Some large customers provide the bank with special instructions for correcting errors. They may instruct that copies of the transactions be made and sent to the local office and that a copy be sent to the main office. Or they may instruct that correcting entries be made not to the account to which the deposit is made but to another account or handled in another manner.

The items from the proof department are typically batched in groups of 250 to 300 items, or whatever number of items the bank considers manageable. If the work is out of balance or a bundle of work is dropped, the error can be found and corrected much more easily if the work has been batched.

Zero Balance Accounts:

The zero balance account is an account owned by a corporate customer (strawman) in which the balance is always maintained at zero. The corporate customer writes checks on the account, and as the checks are presented to the bank for payment, the bank automatically transfers funds from another account to maintain the account balance at zero. For example, if $10,000 worth of checks are presented for payment against the zero balance account, the bank deducts the checks from the account and automatically transfers $10,000 from the funding account. The funding account could be another checking account or some type of investment account on which the corporation earns interest until the checks are presented for payment. Or the corporation may fund the account from a line of credit established with the bank.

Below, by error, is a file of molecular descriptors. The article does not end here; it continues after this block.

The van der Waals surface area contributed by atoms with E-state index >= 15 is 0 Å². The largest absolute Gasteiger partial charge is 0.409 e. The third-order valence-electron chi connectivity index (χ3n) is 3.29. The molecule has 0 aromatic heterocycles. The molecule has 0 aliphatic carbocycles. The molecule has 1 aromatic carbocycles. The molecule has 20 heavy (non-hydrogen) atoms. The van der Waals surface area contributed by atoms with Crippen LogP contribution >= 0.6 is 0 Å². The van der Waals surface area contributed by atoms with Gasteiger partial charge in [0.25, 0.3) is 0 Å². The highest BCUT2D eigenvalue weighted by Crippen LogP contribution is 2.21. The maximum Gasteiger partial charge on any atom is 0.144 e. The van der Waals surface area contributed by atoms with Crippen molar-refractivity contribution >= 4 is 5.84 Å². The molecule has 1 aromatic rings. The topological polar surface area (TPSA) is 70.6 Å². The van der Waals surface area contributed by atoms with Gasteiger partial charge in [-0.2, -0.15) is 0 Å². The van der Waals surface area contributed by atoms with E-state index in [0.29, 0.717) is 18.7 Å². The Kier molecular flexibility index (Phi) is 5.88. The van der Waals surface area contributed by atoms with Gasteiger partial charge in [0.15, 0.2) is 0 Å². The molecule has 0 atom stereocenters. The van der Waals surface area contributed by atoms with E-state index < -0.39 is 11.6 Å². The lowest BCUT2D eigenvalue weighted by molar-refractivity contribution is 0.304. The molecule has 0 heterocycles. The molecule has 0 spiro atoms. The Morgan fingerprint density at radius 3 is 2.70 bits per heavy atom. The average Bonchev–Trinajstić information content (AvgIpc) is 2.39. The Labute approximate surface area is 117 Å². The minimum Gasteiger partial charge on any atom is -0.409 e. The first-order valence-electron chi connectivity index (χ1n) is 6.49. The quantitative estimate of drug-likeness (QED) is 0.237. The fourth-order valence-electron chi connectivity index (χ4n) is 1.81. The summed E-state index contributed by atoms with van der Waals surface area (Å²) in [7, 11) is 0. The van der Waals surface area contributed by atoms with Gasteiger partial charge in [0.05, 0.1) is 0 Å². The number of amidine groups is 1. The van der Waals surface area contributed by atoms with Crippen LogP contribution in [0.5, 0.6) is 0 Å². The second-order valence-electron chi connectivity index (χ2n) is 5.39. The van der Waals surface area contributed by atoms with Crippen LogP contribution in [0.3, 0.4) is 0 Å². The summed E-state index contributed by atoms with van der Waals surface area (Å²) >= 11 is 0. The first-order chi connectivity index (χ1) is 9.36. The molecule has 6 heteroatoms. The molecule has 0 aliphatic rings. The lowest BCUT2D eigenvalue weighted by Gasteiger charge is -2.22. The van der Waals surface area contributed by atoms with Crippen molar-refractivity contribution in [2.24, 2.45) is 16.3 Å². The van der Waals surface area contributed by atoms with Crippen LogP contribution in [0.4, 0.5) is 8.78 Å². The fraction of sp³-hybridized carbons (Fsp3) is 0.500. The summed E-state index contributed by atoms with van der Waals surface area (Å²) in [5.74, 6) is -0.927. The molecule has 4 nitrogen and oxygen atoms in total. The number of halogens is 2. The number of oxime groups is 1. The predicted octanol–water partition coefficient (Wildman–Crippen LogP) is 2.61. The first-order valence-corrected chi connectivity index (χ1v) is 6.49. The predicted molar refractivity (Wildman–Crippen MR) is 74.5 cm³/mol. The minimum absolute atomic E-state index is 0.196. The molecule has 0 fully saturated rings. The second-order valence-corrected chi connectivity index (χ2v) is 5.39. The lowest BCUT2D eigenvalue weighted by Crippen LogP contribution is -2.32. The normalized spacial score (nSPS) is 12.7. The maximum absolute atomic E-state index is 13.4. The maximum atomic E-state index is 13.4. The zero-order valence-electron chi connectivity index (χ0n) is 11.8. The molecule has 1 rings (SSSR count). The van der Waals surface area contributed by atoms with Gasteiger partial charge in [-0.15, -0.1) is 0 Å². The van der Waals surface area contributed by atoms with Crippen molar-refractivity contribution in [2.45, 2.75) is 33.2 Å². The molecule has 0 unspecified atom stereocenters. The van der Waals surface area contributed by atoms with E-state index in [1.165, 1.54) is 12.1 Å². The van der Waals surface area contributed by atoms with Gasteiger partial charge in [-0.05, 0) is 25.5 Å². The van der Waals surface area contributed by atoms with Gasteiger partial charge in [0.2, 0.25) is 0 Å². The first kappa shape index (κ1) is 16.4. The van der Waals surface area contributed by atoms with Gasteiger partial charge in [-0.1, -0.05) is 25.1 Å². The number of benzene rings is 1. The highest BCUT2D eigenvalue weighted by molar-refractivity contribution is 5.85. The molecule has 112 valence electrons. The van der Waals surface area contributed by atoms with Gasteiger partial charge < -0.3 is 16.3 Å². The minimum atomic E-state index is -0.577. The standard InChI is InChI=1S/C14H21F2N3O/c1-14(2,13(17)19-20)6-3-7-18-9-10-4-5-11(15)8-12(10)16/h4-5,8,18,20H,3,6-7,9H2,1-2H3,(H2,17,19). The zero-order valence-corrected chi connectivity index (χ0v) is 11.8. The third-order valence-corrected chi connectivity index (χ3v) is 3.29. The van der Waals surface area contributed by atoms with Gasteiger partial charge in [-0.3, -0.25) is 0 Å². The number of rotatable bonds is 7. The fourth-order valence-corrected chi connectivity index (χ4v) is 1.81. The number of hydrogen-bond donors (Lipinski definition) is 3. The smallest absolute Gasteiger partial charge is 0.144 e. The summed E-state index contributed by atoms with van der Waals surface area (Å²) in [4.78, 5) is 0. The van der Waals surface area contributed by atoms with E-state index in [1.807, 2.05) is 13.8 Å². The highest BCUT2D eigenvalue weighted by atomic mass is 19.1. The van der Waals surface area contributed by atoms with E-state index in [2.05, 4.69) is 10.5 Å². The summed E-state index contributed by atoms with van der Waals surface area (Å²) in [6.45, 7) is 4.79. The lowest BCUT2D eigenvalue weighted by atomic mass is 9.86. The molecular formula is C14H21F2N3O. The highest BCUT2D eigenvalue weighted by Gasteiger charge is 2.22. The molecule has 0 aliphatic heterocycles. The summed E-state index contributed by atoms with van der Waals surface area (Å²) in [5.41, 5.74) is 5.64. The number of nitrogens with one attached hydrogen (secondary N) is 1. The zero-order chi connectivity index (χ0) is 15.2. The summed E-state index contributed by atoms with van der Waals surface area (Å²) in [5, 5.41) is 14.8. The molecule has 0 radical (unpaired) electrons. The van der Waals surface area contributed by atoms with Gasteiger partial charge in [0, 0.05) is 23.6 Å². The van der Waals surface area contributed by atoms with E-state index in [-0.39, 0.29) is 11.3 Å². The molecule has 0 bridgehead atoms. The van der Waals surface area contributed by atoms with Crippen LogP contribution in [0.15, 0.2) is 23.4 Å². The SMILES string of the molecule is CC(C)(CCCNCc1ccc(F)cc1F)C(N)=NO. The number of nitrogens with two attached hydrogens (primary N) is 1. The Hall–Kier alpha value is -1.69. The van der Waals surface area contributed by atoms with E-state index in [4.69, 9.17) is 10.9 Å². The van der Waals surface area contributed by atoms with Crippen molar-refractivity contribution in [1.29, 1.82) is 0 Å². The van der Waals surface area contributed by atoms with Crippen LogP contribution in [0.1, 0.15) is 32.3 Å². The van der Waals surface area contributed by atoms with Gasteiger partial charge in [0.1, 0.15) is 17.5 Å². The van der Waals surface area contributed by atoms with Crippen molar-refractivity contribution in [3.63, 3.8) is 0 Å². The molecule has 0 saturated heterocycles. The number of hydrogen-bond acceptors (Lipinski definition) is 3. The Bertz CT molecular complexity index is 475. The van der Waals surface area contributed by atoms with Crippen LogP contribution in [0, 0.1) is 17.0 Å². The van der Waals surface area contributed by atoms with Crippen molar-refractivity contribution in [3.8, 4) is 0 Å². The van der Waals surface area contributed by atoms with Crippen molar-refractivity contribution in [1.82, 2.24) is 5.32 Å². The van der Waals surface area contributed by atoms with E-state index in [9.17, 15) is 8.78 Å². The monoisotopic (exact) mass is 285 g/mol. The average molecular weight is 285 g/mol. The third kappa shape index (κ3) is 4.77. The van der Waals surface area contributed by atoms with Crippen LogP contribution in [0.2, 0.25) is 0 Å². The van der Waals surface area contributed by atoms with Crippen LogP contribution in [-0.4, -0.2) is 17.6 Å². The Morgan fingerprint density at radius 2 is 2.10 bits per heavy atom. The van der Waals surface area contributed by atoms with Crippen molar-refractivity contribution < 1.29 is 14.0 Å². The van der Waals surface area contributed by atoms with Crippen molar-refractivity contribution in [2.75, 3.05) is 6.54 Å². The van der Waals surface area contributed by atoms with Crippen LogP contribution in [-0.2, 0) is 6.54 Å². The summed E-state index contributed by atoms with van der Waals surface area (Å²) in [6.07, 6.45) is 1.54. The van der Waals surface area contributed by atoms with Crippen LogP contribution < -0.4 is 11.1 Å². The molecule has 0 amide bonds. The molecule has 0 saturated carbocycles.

Another form of zero balance account is a type of account in which the corporation makes deposits and may write checks. During the posting process (after all of the debits and credits have posted to the account) any positive balance is swept into another account. If the balance is negative, funds are transferred into the account. Either way, the account balance is maintained at zero. The purpose of a zero balance account is to allow the corporation to maintain better control over its account balances.

Processing Checks: